Illicitly bought prescription drugs have killed more than a dozen people in California who were expecting something much weaker. A CDC report released Tuesday warns that hospitals in the Bay Area have recently treated at least seven patients who overdosed after taking what they thought was Norco, a medium-strength opioid painkiller. The pills actually contained fentanyl, a far more powerful drug that's 100 times more potent than morphine, according to the CDC. The Bay Area patients survived, but Sacramento County officials have reported 12 deaths linked to fake Norco in recent weeks, with another two fatal overdoses in neighboring Yolo County.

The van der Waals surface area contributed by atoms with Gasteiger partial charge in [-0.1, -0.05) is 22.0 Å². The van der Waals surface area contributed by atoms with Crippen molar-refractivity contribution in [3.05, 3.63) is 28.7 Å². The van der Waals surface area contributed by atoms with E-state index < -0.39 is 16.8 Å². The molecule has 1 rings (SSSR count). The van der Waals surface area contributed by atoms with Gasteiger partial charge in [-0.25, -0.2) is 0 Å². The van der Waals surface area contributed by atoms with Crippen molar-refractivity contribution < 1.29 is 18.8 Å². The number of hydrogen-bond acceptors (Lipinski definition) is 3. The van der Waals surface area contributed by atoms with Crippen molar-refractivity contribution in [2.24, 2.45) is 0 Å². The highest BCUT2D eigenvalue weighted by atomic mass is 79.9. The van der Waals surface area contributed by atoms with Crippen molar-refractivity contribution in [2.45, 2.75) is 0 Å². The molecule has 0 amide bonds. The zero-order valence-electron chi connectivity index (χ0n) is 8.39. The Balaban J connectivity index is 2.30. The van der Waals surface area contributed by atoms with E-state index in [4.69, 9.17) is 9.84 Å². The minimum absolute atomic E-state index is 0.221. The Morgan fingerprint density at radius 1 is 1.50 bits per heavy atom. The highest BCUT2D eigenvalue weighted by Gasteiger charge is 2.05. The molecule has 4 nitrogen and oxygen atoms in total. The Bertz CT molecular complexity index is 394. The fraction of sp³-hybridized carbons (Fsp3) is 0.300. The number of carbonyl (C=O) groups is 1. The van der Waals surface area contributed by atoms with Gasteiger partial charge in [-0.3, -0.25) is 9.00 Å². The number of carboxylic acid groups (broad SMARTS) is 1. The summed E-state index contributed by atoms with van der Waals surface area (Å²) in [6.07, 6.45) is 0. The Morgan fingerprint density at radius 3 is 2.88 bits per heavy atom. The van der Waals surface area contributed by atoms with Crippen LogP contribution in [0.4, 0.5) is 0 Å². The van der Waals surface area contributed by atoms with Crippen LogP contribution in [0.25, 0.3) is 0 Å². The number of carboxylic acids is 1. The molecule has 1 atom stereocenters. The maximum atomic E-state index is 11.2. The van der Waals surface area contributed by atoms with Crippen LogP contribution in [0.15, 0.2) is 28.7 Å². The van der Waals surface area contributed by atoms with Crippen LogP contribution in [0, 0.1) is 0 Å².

Health officials obtained one of the fake pills from a Bay Area patient and discovered that it was an exact replica of a Norco pill, Medical Daily reports. Finding the source of the fakes "is our number one priority based out of San Francisco," a DEA special agent in the city tells the AP. "We definitely want to connect the dots where we can." The CDC report says fake medicine containing fentanyl is an "emerging and serious public health threat" and that it's vital for the general public to realize the "significant risks to life and health when purchasing what appears to be prescription medications from any source other than a reputable pharmacy or health care provider." (Experts are very worried about a new street drug that's 100 times more powerful than fentanyl—and still legal.)